Public Release:  Mental health cultivated on the farm

BioMed Central

Time down on the farm with animals could provide some therapeutic benefit for people with mental illness, according to researchers writing in the open access journal Clinical Practice and Epidemiology in Mental Health. The results come from the first randomised controlled study of the benefits of farm animals, as opposed to domestic pets.

Bente Berget and Bjarne Braastad of the Norwegian University of Life Sciences in Ås, working with Øivind Ekeberg of the University of Oslo, Norway, note that the benefits of animal-assisted therapy (AAT) for mental disorders using cats and dogs has been well studied. However, until now, there have been no controlled trials of farm animals in treating psychiatric disorders.

The use of farms in promoting human mental and physical health in cooperation with health authorities is increasing in Europe and the USA, particularly under the Green care banner. Historically, the approach was associated with hospitals, psychiatric departments and other health institutions but today, most Green care projects involve community gardens, city farms, allotment gardens and farms.

To assess the benefits of Green care, the researchers asked ninety patients (59 women and 31 men) with schizophrenia, affective disorders, anxiety, and personality disorders to complete self-assessment questionnaires on quality of life, coping ability and self-efficacy, before a 12-week period spending three hours twice a week working with the farm animals.

The before and after results showed that AAT with farm animals had some positive effect on self-efficacy, the ability to cope, of patients with long-lasting psychiatric symptoms, their quality of life. "During the six months follow-up period self-efficacy was significantly better in the treatment group, but not in the control group," the researchers say.

They add that, "Further controlled studies are needed for confirmation and to more accurately define the psychiatric population with the greatest potential to benefit."

###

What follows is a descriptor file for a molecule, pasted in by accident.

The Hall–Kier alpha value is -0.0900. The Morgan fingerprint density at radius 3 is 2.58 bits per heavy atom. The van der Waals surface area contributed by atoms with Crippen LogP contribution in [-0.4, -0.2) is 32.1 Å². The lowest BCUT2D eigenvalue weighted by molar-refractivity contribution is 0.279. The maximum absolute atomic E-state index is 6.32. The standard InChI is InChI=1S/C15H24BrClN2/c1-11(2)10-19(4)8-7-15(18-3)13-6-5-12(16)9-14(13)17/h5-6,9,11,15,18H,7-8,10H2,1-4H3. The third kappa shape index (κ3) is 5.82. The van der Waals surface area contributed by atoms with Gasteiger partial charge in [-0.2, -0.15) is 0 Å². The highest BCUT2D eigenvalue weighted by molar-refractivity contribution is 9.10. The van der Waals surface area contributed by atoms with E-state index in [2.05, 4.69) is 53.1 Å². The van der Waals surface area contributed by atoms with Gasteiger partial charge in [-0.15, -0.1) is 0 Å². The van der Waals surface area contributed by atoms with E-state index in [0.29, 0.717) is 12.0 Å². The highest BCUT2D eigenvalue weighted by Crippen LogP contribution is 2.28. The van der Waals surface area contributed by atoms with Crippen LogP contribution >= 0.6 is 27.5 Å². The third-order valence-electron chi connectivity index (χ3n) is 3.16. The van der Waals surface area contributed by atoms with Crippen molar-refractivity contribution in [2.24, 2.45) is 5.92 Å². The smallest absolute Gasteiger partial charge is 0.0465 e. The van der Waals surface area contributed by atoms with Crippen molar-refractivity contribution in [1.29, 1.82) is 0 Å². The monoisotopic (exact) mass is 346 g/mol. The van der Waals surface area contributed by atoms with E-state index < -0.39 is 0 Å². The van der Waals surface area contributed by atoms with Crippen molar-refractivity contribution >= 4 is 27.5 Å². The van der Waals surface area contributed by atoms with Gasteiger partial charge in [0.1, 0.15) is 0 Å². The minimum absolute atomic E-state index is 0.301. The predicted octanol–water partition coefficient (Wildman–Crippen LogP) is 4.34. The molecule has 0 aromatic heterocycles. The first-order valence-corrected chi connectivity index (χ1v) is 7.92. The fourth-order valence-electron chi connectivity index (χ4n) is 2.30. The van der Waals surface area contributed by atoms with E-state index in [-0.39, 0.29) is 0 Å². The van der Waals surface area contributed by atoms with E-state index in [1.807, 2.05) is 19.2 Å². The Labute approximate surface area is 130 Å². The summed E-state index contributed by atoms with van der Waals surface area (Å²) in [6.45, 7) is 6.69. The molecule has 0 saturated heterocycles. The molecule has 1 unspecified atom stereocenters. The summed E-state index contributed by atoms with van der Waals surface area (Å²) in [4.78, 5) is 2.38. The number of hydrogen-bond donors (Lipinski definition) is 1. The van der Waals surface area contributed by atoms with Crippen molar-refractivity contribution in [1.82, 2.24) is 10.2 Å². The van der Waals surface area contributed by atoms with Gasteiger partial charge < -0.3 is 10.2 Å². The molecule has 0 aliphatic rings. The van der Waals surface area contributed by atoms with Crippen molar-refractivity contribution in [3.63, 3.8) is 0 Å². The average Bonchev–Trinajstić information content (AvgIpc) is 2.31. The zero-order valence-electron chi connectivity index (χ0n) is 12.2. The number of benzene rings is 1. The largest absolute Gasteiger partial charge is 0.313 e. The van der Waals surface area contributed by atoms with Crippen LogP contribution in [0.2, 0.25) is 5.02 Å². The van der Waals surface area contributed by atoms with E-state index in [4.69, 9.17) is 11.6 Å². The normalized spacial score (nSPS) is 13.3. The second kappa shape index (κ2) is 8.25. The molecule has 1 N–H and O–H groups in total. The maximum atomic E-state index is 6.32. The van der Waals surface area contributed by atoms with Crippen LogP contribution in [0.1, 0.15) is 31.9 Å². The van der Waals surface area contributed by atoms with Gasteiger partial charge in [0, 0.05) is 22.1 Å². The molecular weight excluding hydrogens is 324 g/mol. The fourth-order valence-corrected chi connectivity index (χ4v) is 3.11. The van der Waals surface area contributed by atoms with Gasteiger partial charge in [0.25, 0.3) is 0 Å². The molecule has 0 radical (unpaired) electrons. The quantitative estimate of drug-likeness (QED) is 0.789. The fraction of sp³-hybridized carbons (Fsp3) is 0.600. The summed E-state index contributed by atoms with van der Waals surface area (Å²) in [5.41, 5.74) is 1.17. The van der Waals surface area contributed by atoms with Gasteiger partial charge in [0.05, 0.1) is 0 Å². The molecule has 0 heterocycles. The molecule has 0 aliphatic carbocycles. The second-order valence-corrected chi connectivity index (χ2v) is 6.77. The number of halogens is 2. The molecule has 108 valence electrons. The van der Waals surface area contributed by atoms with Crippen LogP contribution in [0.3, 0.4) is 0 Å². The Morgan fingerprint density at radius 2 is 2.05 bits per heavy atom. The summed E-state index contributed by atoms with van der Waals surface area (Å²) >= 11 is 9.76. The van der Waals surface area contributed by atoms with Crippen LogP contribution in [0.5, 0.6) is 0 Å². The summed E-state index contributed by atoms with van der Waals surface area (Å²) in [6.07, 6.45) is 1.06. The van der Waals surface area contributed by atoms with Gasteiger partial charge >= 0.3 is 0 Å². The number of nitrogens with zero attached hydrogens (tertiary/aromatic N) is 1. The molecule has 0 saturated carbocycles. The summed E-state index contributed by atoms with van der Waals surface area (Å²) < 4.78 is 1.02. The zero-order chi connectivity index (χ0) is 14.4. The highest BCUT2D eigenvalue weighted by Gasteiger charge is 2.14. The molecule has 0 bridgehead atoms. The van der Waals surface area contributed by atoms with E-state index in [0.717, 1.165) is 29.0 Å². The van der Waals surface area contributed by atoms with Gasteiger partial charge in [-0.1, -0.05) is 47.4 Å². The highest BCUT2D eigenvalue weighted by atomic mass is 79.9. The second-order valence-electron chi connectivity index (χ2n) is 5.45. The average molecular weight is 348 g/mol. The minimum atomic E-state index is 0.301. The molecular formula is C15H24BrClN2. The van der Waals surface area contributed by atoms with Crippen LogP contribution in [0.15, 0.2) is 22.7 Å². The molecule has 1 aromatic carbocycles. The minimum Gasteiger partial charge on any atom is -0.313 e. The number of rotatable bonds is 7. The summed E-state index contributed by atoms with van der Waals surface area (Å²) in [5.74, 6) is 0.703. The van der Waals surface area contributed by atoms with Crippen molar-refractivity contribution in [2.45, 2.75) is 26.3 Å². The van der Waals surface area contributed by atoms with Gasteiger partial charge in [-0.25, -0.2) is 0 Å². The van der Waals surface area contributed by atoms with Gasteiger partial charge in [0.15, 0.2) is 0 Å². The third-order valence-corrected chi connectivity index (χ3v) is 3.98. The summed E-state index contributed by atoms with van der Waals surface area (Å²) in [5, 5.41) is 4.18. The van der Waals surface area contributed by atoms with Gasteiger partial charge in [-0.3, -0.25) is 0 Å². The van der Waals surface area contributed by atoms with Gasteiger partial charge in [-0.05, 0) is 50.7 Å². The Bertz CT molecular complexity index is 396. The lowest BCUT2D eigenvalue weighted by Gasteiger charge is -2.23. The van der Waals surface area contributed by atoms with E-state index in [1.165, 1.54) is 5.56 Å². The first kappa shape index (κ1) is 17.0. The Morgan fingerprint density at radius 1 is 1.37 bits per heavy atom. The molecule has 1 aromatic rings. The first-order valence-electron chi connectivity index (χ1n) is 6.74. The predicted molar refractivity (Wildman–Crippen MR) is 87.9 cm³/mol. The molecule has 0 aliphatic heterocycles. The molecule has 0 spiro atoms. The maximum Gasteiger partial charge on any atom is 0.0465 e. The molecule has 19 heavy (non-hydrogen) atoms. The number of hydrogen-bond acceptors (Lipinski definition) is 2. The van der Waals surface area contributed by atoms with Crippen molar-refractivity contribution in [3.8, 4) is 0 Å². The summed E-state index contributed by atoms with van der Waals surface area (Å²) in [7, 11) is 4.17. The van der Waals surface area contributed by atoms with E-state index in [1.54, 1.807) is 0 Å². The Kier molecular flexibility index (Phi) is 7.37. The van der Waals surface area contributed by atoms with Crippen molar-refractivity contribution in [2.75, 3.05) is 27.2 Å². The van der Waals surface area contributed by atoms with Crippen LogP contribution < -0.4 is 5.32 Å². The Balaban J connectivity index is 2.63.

Notes to Editors:

1. Animal-assisted therapy with farm animals for persons with psychiatric disorders, effects on self-efficacy, coping ability and quality of life: a randomized controlled trial
Bente Berget, Øivind Ekeberg and Bjarne O Braastad
Clinical Practice and Epidemiology in Mental Health (in press)

During embargo, article available here:
http://www.cpementalhealth.com/imedia/2732305191661727_article.pdf?random=870918

After the embargo, article available at the journal website:
http://www.cpementalhealth.com/

Please name the journal in any story you write. If you are writing for the web, please link to the article. All articles are available free of charge, according to BioMed Central's open access policy.

Article citation and URL available on request at press@biomedcentral.com on the day of publication.

2. Clinical Practice and Epidemiology in Mental Health (CPEMH) will encompass all aspects of clinical and epidemiological research in psychiatry and mental health, and will aim to build a bridge between clinical and epidemiological research.

CPEMH is aimed at clinicians and researchers focused on improving the knowledge base for the diagnosis, prognosis and treatment of mental health conditions; and improving the knowledge concerning frequencies and determinants of mental health conditions in the community and the populations at risk.

The journal will also cover health services research and economic aspects of psychiatry, with special attention given to manuscripts presenting new results and methods in the important area of epidemiology of treatments in mental heath, particularly clinical epidemiologic investigation of pharmaceutical agents.

3. BioMed Central (http://www.biomedcentral.com/) is an independent online publishing house committed to providing immediate access without charge to the peer-reviewed biological and medical research it publishes. This commitment is based on the view that open access to research is essential to the rapid and efficient communication of science.

Disclaimer: AAAS and EurekAlert! are not responsible for the accuracy of news releases posted to EurekAlert! by contributing institutions or for the use of any information through the EurekAlert system.